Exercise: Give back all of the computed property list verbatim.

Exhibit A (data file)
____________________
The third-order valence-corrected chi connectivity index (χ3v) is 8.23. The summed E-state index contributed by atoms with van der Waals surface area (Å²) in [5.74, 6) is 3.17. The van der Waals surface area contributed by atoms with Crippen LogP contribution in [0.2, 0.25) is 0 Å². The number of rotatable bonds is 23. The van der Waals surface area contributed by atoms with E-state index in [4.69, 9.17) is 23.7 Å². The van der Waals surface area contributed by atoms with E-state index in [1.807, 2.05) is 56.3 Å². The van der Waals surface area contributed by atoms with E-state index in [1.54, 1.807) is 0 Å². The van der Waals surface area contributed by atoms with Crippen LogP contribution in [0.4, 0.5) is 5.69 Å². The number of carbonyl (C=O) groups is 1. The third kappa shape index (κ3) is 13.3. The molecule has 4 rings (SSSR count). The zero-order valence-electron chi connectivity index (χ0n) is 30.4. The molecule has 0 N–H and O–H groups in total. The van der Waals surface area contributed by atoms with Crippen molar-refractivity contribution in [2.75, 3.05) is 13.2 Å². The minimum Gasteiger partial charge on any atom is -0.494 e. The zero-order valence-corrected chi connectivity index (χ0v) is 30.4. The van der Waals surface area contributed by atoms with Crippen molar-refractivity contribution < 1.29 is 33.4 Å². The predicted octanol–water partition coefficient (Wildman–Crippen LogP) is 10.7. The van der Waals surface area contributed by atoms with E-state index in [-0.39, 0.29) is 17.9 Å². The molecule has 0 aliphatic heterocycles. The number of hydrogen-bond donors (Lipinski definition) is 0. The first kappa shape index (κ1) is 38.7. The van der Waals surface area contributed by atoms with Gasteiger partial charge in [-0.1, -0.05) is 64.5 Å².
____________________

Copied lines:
The third-order valence-corrected chi connectivity index (χ3v) is 8.23. The summed E-state index contributed by atoms with van der Waals surface area (Å²) in [5.74, 6) is 3.17. The van der Waals surface area contributed by atoms with Crippen LogP contribution in [0.2, 0.25) is 0 Å². The number of rotatable bonds is 23. The van der Waals surface area contributed by atoms with E-state index in [4.69, 9.17) is 23.7 Å². The van der Waals surface area contributed by atoms with E-state index in [1.807, 2.05) is 56.3 Å². The van der Waals surface area contributed by atoms with E-state index in [1.54, 1.807) is 0 Å². The van der Waals surface area contributed by atoms with Crippen LogP contribution in [0.4, 0.5) is 5.69 Å². The number of carbonyl (C=O) groups is 1. The third kappa shape index (κ3) is 13.3. The molecule has 4 rings (SSSR count). The zero-order valence-electron chi connectivity index (χ0n) is 30.4. The molecule has 0 N–H and O–H groups in total. The van der Waals surface area contributed by atoms with Crippen molar-refractivity contribution in [2.75, 3.05) is 13.2 Å². The minimum Gasteiger partial charge on any atom is -0.494 e. The zero-order valence-corrected chi connectivity index (χ0v) is 30.4. The van der Waals surface area contributed by atoms with Crippen molar-refractivity contribution < 1.29 is 33.4 Å². The predicted octanol–water partition coefficient (Wildman–Crippen LogP) is 10.7. The van der Waals surface area contributed by atoms with E-state index in [-0.39, 0.29) is 17.9 Å². The molecule has 0 aliphatic heterocycles. The number of hydrogen-bond donors (Lipinski definition) is 0. The first kappa shape index (κ1) is 38.7. The van der Waals surface area contributed by atoms with Gasteiger partial charge in [-0.1, -0.05) is 64.5 Å².